Nonbinary Gender Registration Finally Opens In Iceland

Nonbinary Gender Registration Finally Opens In Iceland

Published January 8, 2021

Photo by
Andie Sophia Fontaine

About a year and a half since Iceland’s gender determination law established that people must be allowed to register their gender as nonbinary*, the National Registry has finally made that option available.

Before the law was passed in June 2019, only two options were made available: male or female. The National Queer Organisation, Trans Iceland, Intersex Iceland and others have for years fought for the legal recognition of those people who do not fit neatly into a binary gender. Part of the law quite specifically required Icelandic companies and administrative services to allow people to register as nonbinary, but the National Registry said that it could take 18 months or longer to update their systems.

This law pertains not only to private companies, but also to government offices that issue official documents such as passports and other IDs. This includes having passports and other such public documents offering X, in addition to M and F, and where applicable, other institutions are reminded to start offering male, female, nonbinary, other, and the option to decline to answer.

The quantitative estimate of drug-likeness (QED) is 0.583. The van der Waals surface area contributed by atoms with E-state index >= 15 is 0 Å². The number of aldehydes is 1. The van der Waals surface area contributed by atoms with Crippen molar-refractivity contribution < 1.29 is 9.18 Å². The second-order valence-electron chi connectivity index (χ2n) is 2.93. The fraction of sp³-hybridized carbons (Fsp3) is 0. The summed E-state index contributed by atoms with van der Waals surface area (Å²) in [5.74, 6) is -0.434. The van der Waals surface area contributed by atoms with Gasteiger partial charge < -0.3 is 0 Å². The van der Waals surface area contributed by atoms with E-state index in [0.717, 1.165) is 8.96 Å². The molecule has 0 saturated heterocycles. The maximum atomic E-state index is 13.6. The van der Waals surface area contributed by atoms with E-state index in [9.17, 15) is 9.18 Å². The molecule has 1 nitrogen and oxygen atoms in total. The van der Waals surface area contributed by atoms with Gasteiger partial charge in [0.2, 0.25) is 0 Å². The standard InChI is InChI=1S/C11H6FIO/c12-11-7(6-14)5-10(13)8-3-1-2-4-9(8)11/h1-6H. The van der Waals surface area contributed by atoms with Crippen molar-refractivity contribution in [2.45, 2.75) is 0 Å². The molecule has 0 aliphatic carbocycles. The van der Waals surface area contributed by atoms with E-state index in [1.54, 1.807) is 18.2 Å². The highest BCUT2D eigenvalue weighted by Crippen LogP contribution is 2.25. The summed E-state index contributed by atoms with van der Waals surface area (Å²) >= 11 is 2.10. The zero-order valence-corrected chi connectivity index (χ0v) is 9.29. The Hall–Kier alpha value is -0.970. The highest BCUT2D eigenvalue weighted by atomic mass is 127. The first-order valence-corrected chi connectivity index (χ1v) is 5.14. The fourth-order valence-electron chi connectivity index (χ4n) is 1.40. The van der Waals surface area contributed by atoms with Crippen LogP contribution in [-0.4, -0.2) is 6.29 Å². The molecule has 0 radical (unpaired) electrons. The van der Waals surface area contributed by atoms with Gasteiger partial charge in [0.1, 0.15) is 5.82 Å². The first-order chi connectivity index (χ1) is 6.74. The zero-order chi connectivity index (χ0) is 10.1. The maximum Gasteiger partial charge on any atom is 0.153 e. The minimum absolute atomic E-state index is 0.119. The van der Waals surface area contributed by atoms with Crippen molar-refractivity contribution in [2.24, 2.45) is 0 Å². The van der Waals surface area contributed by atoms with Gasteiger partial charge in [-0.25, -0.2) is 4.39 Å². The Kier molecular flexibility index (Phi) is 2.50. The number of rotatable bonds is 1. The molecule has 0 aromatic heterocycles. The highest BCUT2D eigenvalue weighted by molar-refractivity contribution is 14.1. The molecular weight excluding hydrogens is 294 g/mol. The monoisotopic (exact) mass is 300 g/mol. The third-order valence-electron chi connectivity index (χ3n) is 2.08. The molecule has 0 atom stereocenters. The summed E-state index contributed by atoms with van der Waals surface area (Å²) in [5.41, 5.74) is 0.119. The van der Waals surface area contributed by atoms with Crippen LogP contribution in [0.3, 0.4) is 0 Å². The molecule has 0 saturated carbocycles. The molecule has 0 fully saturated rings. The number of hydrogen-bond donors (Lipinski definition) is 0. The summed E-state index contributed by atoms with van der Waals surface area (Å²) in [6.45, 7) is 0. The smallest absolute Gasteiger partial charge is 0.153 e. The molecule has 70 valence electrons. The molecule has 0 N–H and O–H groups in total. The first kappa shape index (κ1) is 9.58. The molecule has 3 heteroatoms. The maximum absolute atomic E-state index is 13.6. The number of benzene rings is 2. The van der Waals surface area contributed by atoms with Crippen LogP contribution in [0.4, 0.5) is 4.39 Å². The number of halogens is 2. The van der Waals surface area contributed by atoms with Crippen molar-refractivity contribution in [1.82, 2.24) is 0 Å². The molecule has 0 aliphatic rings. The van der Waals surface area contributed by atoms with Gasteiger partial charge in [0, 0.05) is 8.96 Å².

Daníel E. Arnarsson, the managing director of the National Queer Registration, told Fréttablaðið that since the National Registry opened the nonbinary registration option earlier this week, 12 people have sought to change their legal gender marker to nonbinary.

“We welcome this long-necessary change,” Daníel said. “We wish all nonbinary people heartfelt congratulations in being able to register their gender as they themselves desire.”

*For the unfamiliar, nonbinary is an umbrella term for a person whose gender identity cannot be classified as either male or female. This may mean being both in relatively equal proportions (e.g. androgynous or bigender), being both in unequal proportions (e.g. demigirl/demiboy), experiencing fluidity of two or more genders (e.g. genderqueer/genderfluid), neither (agender), or something else altogether (e.g. fae/faer). Not all non-binary people identify as trans, but they are usually regarded as a part of the trans community.

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